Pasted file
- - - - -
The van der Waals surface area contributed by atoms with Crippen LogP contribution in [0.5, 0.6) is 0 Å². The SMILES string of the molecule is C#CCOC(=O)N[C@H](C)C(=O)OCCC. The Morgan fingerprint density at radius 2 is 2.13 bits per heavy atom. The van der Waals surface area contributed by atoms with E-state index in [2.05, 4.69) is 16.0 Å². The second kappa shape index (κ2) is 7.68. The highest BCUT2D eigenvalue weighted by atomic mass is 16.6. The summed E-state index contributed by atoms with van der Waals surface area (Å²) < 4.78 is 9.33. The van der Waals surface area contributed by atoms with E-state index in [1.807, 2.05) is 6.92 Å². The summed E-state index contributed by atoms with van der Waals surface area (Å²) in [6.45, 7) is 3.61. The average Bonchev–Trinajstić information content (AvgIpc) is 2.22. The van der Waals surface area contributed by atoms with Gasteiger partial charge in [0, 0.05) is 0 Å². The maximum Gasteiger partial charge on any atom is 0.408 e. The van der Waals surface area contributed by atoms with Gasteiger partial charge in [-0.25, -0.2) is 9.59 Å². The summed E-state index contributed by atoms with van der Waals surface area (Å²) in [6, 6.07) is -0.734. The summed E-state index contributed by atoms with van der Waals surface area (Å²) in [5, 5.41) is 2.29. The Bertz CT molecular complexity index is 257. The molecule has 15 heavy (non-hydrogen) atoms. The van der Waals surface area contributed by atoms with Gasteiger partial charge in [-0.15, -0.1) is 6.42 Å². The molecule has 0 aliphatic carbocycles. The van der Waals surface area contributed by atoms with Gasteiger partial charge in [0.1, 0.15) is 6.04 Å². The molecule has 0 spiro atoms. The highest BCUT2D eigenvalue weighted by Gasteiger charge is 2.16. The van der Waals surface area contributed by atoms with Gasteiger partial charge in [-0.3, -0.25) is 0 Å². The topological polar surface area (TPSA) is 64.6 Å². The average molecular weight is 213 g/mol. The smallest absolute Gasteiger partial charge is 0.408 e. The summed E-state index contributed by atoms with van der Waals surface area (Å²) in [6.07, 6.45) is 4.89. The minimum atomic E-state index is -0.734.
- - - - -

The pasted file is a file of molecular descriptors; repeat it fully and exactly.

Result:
The van der Waals surface area contributed by atoms with Crippen LogP contribution in [0.5, 0.6) is 0 Å². The SMILES string of the molecule is C#CCOC(=O)N[C@H](C)C(=O)OCCC. The Morgan fingerprint density at radius 2 is 2.13 bits per heavy atom. The van der Waals surface area contributed by atoms with E-state index in [2.05, 4.69) is 16.0 Å². The second kappa shape index (κ2) is 7.68. The highest BCUT2D eigenvalue weighted by atomic mass is 16.6. The summed E-state index contributed by atoms with van der Waals surface area (Å²) < 4.78 is 9.33. The van der Waals surface area contributed by atoms with E-state index in [1.807, 2.05) is 6.92 Å². The summed E-state index contributed by atoms with van der Waals surface area (Å²) in [6.45, 7) is 3.61. The average Bonchev–Trinajstić information content (AvgIpc) is 2.22. The van der Waals surface area contributed by atoms with Gasteiger partial charge in [0, 0.05) is 0 Å². The maximum Gasteiger partial charge on any atom is 0.408 e. The van der Waals surface area contributed by atoms with Gasteiger partial charge in [-0.25, -0.2) is 9.59 Å². The summed E-state index contributed by atoms with van der Waals surface area (Å²) in [6, 6.07) is -0.734. The summed E-state index contributed by atoms with van der Waals surface area (Å²) in [5, 5.41) is 2.29. The Bertz CT molecular complexity index is 257. The molecule has 15 heavy (non-hydrogen) atoms. The van der Waals surface area contributed by atoms with Gasteiger partial charge in [-0.15, -0.1) is 6.42 Å². The molecule has 0 aliphatic carbocycles. The van der Waals surface area contributed by atoms with Gasteiger partial charge in [0.1, 0.15) is 6.04 Å². The molecule has 0 spiro atoms. The highest BCUT2D eigenvalue weighted by Gasteiger charge is 2.16. The van der Waals surface area contributed by atoms with Gasteiger partial charge in [-0.3, -0.25) is 0 Å². The topological polar surface area (TPSA) is 64.6 Å². The average molecular weight is 213 g/mol. The smallest absolute Gasteiger partial charge is 0.408 e. The summed E-state index contributed by atoms with van der Waals surface area (Å²) in [6.07, 6.45) is 4.89. The minimum atomic E-state index is -0.734.